sUAS News Twitter followers may have seen me lamenting about some of the latest FOIA requests made by us to the FAA. The newest query made on March 11, 2019, had to do with the number of “current” Remote Pilot Certificates on file. Below is a cut and paste of the reply:
In reference to your request for information via FOIA.
Question: The number of “current” Remote Pilot Certificates on file.
Answer: The FAA does not maintain a database that shows the number of RPC holders who are current. RPCs holders are current if their initial knowledge test was taken within the previous 24 calendar months, or if they hold an RPC and have taken the RPC recurrent knowledge test within the previous 24 calendar months. Further, if a person holds a pilot certificate issued under part 61 and meets their flight review requirements, they are current if they’ve passed either an initial or recurrent training course within the previous 24 calendar months.
As of 3/15/19, the airman registry indicates 126,299 individuals hold an RPC certificate. As of 3/15/19, 7,306 individuals have taken the RPC recurrent knowledge test. We presume these 7,306 individuals are RPC holders who passed their initial knowledge test in 2016 and 2017 and were nearing the end of their currency. We can verify that any individual RPC has passed the recurrent knowledge test or training course, but the information is not populated on the individual airman’s record.
I find the first paragraph a little puzzling, as this seems to be something that one might want to keep track of for funding purposes or excuse plausibility when testifying to Congress about the reasons behind the latest 737 self-certification fustercluck.
Paragraph two is where things get interesting. “As of 3/15/19, 7,306 individuals have taken the RPC recurrent knowledge test.” If we look at the numbers from March 31, 2017, +/- 39,000 people had Remote Pilot Certificates. Yes, give it a reread.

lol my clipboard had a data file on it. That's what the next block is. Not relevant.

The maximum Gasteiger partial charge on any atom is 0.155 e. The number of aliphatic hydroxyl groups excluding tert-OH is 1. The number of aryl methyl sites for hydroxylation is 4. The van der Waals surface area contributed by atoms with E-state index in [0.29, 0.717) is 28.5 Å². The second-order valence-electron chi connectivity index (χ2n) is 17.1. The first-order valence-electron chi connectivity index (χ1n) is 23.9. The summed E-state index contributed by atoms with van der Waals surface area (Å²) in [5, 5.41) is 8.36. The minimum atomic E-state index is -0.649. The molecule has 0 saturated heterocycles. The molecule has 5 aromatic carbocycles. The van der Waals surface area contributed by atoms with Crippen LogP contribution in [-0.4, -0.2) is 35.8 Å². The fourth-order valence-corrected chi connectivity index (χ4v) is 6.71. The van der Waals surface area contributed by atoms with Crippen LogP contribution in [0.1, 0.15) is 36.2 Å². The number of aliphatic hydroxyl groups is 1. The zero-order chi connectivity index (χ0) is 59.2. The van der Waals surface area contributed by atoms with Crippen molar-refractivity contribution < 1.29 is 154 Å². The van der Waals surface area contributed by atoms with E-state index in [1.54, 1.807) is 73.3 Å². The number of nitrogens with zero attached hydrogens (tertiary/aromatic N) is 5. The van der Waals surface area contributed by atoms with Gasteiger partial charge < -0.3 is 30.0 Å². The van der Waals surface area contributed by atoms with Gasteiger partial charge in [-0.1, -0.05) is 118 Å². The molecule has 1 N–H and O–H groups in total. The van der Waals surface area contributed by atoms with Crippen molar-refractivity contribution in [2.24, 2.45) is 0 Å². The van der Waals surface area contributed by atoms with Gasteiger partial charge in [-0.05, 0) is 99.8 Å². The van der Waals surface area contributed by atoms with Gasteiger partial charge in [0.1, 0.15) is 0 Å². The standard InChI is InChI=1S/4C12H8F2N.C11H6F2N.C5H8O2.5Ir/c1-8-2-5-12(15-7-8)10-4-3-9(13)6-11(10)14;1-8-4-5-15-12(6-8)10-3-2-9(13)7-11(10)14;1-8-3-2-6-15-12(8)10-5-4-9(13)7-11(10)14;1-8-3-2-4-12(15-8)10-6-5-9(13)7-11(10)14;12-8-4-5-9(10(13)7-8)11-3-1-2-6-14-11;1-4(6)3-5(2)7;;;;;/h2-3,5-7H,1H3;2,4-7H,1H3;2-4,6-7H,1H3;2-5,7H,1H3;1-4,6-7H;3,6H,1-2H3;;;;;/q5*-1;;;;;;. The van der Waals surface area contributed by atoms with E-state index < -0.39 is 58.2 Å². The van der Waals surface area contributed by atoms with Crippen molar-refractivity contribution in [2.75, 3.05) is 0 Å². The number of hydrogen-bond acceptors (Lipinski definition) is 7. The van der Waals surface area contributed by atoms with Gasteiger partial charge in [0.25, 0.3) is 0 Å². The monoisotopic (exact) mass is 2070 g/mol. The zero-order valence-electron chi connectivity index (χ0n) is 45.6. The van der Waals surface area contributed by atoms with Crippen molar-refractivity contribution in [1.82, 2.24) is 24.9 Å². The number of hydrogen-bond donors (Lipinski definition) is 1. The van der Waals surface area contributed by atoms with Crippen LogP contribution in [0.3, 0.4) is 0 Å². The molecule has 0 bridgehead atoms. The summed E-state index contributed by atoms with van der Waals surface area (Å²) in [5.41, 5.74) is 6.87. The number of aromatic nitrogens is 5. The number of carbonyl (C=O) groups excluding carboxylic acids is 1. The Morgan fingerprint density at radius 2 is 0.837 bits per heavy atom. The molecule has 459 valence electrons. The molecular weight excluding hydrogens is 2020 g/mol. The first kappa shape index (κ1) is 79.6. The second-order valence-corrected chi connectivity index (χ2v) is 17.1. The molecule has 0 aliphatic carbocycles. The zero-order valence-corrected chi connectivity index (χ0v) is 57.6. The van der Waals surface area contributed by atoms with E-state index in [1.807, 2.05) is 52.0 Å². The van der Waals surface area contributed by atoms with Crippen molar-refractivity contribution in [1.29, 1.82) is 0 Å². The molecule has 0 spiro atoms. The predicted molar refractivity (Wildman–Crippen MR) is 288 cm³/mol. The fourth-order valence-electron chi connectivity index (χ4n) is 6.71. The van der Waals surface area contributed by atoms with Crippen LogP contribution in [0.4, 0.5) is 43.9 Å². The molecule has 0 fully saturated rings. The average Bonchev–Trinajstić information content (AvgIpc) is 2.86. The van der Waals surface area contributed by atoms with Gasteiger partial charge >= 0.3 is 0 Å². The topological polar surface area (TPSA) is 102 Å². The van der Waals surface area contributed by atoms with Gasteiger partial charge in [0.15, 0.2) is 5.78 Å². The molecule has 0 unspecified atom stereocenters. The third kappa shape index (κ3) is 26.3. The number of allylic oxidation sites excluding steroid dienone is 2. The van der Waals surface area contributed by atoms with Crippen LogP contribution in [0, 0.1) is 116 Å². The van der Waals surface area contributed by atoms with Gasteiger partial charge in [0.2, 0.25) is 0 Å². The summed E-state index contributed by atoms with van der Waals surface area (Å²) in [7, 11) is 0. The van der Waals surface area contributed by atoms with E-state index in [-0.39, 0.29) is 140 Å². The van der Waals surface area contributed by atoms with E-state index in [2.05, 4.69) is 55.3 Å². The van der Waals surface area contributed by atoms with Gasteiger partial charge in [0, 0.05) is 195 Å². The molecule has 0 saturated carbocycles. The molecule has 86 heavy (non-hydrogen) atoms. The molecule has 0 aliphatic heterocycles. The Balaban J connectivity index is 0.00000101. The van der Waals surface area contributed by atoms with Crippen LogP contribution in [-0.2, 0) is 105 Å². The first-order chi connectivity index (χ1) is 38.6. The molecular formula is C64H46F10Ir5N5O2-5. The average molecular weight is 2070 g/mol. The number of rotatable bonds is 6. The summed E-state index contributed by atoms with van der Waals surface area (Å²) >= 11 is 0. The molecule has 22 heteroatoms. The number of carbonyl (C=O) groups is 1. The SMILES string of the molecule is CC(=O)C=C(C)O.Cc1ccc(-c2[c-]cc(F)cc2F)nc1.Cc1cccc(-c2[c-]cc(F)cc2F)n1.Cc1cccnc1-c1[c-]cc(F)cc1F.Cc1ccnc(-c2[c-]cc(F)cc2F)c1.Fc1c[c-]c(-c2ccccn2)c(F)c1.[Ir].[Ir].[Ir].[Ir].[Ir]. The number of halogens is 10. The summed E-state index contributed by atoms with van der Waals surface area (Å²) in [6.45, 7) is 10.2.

We are talking about a drop of over 80%. Recurrent test takers (if you are the glass half full type) are 18.7%—and they passed, I assume.
This information can only mean a couple of things. One, the estimates for both pilots and valuation were so overblown it is not even funny, or the compliance issues are mushrooming way out of control. Whatever the case the numbers are almost too hard to believe at first blush and serve to question the millions spent on the UASIO office budget or even all of the money NASA is spending on the grand UTM.
I have been suggesting for some time now that we determine what is transpiring in the National Airspace System (NAS) on any given day. I am still a firm believer in using science to identify the needs before we implement knee-jerk regulation that hampers our competitiveness or spend money designing and building elaborate and expensive systems we may not need.
This latest bit of information from the FAA only serves to confirm the notion that the airspace integration effort could benefit from better oversight, participation from vetted SMEs, and the scientific method.
If you don’t follow the @suasnews or @thedronedealer on Twitter, you may want to think about rectifying that.
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